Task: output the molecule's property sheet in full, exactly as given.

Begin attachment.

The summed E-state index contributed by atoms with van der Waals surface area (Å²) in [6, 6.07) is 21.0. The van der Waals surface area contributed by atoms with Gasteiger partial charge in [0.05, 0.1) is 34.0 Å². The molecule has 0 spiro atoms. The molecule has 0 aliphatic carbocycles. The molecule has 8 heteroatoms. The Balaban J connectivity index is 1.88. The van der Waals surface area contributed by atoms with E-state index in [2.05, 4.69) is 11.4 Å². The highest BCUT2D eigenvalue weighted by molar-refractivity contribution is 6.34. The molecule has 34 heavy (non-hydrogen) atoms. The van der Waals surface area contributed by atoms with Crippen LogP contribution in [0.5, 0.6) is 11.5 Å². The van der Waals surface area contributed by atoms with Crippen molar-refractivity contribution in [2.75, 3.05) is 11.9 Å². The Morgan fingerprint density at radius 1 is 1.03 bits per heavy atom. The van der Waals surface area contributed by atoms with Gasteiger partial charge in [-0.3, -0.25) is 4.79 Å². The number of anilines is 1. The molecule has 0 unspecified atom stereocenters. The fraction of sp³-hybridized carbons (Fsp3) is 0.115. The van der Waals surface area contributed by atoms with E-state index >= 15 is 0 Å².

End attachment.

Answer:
The summed E-state index contributed by atoms with van der Waals surface area (Å²) in [6, 6.07) is 21.0. The van der Waals surface area contributed by atoms with Gasteiger partial charge in [0.05, 0.1) is 34.0 Å². The molecule has 0 spiro atoms. The molecule has 0 aliphatic carbocycles. The molecule has 8 heteroatoms. The Balaban J connectivity index is 1.88. The van der Waals surface area contributed by atoms with E-state index in [2.05, 4.69) is 11.4 Å². The highest BCUT2D eigenvalue weighted by molar-refractivity contribution is 6.34. The molecule has 34 heavy (non-hydrogen) atoms. The van der Waals surface area contributed by atoms with Crippen LogP contribution in [0.5, 0.6) is 11.5 Å². The van der Waals surface area contributed by atoms with Crippen molar-refractivity contribution in [2.75, 3.05) is 11.9 Å². The Morgan fingerprint density at radius 1 is 1.03 bits per heavy atom. The van der Waals surface area contributed by atoms with Gasteiger partial charge in [-0.3, -0.25) is 4.79 Å². The number of anilines is 1. The molecule has 0 unspecified atom stereocenters. The fraction of sp³-hybridized carbons (Fsp3) is 0.115. The van der Waals surface area contributed by atoms with E-state index >= 15 is 0 Å².